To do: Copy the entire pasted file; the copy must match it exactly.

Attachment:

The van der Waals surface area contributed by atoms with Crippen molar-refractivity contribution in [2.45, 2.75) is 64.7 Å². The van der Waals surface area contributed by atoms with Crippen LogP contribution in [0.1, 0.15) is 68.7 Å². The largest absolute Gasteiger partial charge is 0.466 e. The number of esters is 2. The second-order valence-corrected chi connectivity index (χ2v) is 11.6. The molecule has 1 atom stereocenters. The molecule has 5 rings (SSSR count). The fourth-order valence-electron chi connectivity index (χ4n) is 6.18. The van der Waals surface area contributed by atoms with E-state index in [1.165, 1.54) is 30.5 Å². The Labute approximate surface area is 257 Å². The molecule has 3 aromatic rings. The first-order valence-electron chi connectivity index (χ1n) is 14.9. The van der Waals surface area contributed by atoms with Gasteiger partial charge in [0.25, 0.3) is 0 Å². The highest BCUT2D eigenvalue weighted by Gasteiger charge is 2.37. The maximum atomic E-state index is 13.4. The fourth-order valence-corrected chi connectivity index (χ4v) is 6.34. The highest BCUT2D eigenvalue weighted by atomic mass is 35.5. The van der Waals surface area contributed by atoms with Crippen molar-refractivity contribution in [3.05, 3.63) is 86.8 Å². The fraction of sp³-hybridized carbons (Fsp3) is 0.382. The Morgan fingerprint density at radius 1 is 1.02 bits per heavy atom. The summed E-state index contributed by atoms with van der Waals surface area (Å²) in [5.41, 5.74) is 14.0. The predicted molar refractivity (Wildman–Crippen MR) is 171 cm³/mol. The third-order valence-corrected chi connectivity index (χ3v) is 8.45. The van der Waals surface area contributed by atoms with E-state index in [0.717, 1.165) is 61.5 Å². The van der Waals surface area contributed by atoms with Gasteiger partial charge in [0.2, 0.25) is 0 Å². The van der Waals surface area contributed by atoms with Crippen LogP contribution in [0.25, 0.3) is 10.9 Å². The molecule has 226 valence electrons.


The van der Waals surface area contributed by atoms with Crippen molar-refractivity contribution in [2.45, 2.75) is 64.7 Å². The van der Waals surface area contributed by atoms with Crippen LogP contribution in [0.1, 0.15) is 68.7 Å². The largest absolute Gasteiger partial charge is 0.466 e. The number of esters is 2. The second-order valence-corrected chi connectivity index (χ2v) is 11.6. The molecule has 1 atom stereocenters. The molecule has 5 rings (SSSR count). The fourth-order valence-electron chi connectivity index (χ4n) is 6.18. The van der Waals surface area contributed by atoms with E-state index in [1.165, 1.54) is 30.5 Å². The Labute approximate surface area is 257 Å². The molecule has 3 aromatic rings. The first-order valence-electron chi connectivity index (χ1n) is 14.9. The van der Waals surface area contributed by atoms with Gasteiger partial charge in [0.25, 0.3) is 0 Å². The highest BCUT2D eigenvalue weighted by Gasteiger charge is 2.37. The maximum atomic E-state index is 13.4. The fourth-order valence-corrected chi connectivity index (χ4v) is 6.34. The highest BCUT2D eigenvalue weighted by atomic mass is 35.5. The van der Waals surface area contributed by atoms with Crippen molar-refractivity contribution in [3.05, 3.63) is 86.8 Å². The fraction of sp³-hybridized carbons (Fsp3) is 0.382. The Morgan fingerprint density at radius 1 is 1.02 bits per heavy atom. The summed E-state index contributed by atoms with van der Waals surface area (Å²) in [5.41, 5.74) is 14.0. The predicted molar refractivity (Wildman–Crippen MR) is 171 cm³/mol. The third-order valence-corrected chi connectivity index (χ3v) is 8.45. The van der Waals surface area contributed by atoms with E-state index in [0.717, 1.165) is 61.5 Å². The van der Waals surface area contributed by atoms with Gasteiger partial charge in [0.2, 0.25) is 0 Å². The van der Waals surface area contributed by atoms with Crippen LogP contribution in [0.25, 0.3) is 10.9 Å². The molecule has 226 valence electrons.